The war between makers and takers
Modern autocrats love the idea of high taxes on those who produce wealth, and income redistribution to those who don't. The reason is simple: dependence on a check from the government breeds support for an ever-bigger, ever higher-taxing government. Robbing Peter to pay Paul makes Paul a loyal supporter. President Obama understands this very well.
An earlier democratically elected president of another country also understood this very well. Juan Peron, who promised to improve the lot of the poor in Argentina, managed to tax and spend Argentina from one of the richest countries in the world in the early 20th century into borderline third world status, warping its politics for decades, unto the present.
Historian Arthur Herman examines the supermarket riots that have wracked Argentina, and sees grim implication for America:
Consider this story from the Wall Street Journal a few days before Christmas:
"Thousands of people in several Argentine cities ransacked supermarkets for a second day in the latest challenge to President Chistina Kirchner, who is struggling to revive a weak economy...In the central city Rosario, two people were killed during the incidents and 137 people arrested.
"The violence puts Mrs. Kirchner in a difficult position as the poor are [her] core constituents...Her government spends billions of dollars a year to help low income families, including free health care...[Yet] Argentine activists who claim to represent the poor traditionally block access to supermarkets in the month of December to demand free food and other items...The latest events were some of the worst acts of looting and vandalism in years.... Local media showed dozens of men, women, and children hauling away televisions, refrigerators, and food."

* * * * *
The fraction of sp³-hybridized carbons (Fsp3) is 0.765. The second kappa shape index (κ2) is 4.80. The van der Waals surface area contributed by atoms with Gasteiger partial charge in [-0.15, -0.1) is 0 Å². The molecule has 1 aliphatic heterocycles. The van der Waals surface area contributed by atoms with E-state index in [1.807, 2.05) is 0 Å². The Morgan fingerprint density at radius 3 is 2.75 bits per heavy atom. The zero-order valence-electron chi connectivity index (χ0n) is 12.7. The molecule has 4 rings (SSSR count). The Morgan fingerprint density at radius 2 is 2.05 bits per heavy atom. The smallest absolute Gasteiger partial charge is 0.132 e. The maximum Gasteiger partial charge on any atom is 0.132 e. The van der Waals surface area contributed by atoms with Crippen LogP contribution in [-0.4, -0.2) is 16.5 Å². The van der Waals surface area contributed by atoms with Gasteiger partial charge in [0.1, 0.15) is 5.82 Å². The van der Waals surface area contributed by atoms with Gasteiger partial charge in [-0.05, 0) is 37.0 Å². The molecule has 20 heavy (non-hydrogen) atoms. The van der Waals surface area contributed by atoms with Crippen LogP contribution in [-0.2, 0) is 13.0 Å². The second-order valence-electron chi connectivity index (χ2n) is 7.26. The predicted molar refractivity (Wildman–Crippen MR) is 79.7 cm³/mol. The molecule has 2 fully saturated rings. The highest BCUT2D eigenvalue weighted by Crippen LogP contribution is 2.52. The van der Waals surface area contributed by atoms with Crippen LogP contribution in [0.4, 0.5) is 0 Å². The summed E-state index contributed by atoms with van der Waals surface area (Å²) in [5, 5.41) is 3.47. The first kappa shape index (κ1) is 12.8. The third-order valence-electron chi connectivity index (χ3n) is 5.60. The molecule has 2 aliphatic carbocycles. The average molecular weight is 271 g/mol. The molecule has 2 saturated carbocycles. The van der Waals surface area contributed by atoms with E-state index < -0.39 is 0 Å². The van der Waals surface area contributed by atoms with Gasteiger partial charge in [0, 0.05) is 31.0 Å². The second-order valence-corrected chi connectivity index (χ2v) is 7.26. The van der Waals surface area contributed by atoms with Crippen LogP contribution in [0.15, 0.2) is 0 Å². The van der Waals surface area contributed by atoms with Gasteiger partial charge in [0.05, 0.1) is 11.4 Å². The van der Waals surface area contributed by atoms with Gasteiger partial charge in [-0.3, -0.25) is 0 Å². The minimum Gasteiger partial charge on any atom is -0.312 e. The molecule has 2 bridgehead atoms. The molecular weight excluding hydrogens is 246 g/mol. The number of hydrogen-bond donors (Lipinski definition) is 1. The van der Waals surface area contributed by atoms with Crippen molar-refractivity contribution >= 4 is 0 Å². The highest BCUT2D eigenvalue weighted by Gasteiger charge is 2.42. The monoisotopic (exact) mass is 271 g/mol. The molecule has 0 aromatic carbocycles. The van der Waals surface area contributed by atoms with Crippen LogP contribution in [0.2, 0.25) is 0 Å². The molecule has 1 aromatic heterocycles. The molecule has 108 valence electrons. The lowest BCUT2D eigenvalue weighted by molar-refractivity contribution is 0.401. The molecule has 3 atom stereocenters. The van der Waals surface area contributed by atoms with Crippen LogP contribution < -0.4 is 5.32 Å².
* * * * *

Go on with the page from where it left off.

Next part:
Some have said my warnings about a coming civil war between makers and takers are exaggerated. It's true that Argentina's politicians have been waging class warfare since Juan and Eva Peron-and they aren't fazed when it turns bloody. Obama and the Democrats are relative newcomers to the game. But Argentina reveals who really suffers when those who create a nation's wealth get mugged by those who spend it-as just happened this week in Washington.
While the 47% of Americans receioving government checks are far from revolutionaries (my colleague Rick Moran rightly points out most are retired makers who vote Republican), the forces of autocracy do not need the support of an arithmetical majority. For them, a revolutionary vanguard of people willing to riot and take what they want because they reject the legitimacy of property itself is enough.
The path of bleeding the makers to feed the takers leads to a future that looks very much like Argentina. Is that really what most Oama voters want?